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Worldwide data centre spending surpasses $150bn

Written by Wed 25 Mar 2020

Dell, Microsoft, HPE & Cisco among the top vendors

Global spend on data centre hardware and software totalled $152 billion last year, according to new research from IT market watchers Synergy Research.

The figure, which represents a two percent rise from 2018, combines worldwide spending on public cloud and private cloud/traditional data centre hardware and software.

The final quarter of the year saw a seven percent rise in spending on all data centre hardware and software, which Synergy said was typical for the season.

In 2019, spending on public cloud data centre hardware and software rose by seven percent, while spending on traditional data centre and private cloud solutions dropped by one percent.

37 percent of the $150 billion invested into data centre kit went into public cloud data centres, a 25 percent jump from 2015.

“Enterprise spending on their own data centres is being crimped by the shift in workloads to public clouds,” commented John Dinsdale, chief analyst at Synergy Research. “We are already seeing server shipments to public cloud providers outstripping shipments to enterprises and that trend will continue.”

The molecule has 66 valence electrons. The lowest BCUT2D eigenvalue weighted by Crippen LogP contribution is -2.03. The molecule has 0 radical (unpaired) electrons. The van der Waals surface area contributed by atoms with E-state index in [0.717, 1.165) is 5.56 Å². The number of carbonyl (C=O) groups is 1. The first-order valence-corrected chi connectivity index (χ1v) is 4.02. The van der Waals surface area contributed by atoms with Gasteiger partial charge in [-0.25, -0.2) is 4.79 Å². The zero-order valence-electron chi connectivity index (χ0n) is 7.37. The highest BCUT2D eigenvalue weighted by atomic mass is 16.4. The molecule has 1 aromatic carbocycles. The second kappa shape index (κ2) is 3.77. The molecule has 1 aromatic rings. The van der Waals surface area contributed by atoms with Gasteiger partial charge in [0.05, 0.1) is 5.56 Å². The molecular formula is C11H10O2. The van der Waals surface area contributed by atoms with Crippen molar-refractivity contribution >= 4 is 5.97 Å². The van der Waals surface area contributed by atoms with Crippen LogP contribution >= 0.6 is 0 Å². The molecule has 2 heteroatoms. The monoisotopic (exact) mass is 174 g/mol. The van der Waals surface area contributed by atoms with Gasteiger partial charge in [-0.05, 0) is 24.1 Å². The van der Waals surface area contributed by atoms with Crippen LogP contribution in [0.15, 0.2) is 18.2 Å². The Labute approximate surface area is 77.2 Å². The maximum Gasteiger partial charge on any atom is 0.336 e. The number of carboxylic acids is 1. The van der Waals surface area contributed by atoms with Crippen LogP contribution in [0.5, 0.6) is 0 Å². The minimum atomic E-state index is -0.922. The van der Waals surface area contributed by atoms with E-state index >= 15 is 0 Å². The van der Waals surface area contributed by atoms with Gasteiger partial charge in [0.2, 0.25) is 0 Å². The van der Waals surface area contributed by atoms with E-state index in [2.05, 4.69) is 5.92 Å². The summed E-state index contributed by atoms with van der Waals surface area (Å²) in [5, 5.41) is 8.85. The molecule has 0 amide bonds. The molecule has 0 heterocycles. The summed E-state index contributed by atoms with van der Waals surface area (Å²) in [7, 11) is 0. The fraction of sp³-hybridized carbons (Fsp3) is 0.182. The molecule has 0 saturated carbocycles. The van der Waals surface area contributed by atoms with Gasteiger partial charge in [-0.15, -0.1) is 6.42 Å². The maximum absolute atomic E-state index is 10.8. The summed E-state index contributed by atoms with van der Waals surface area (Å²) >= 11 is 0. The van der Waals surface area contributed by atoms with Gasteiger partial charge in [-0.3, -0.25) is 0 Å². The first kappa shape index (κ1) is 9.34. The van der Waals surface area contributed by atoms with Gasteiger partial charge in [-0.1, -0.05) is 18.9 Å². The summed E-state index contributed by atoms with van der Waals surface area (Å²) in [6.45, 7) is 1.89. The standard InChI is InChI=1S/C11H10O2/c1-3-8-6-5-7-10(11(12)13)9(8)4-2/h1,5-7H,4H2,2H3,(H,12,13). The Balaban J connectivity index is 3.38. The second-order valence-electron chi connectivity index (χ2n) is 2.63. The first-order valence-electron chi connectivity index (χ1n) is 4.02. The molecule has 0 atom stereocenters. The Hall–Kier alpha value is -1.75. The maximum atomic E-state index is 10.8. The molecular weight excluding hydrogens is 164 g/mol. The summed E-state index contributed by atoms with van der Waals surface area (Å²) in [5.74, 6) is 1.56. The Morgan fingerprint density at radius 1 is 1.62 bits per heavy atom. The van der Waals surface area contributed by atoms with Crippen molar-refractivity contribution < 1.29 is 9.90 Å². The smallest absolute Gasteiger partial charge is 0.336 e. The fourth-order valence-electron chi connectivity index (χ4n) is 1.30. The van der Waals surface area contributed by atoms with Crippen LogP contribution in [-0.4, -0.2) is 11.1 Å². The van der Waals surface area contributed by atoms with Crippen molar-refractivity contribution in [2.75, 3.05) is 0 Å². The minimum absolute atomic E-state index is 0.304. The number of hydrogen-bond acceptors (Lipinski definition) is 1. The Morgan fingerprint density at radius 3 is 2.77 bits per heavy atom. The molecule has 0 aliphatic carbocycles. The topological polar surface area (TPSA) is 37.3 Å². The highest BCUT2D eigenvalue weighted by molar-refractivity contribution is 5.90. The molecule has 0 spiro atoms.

The products Synergy includes in its industry research are servers, OS, storage, networking, virtualization software, network security and management software. Unsurprisingly, almost half of data centre spend (46 percent) goes towards servers.

Vendors Dell, Microsoft, HPE and Cisco are the current market leaders, followed by Huawei, IBM, VMware, Inspur and Lenovo. In the public cloud segment, ODMs accounted for the biggest share of the market, benefiting from a year-end spike in shipments to hyperscale operators.

Synergy also released fresh quarterly research into the global capital expenditure (capex) of hyperscale cloud and internet giants, reporting an 11 percent rise in yearly data centre spend.

There are now 512 hyperscale data centres worldwide, up from 430 at the start of last year.

Dinsdale took the opportunity to predict how the novel coronavirus pandemic might impact the bottom lines of hyperscale operators, such as Google, Amazon and Facebook, claiming hyperscalers were well ‘insulated’ from the economic effects of the outbreak.

“While there are many unknowns, what is clear is that the hyperscale operators generate well over 80 percent of their revenues from cloud, digital services and online activities,” he said.

“The radical shifts we are seeing in social and business behavior will actually provide some substantive tailwinds for many of these businesses. These hyperscale firms are much better insulated against the current crisis than most others and we expect to see ongoing robust levels of capex,” he added.

Written by Wed 25 Mar 2020


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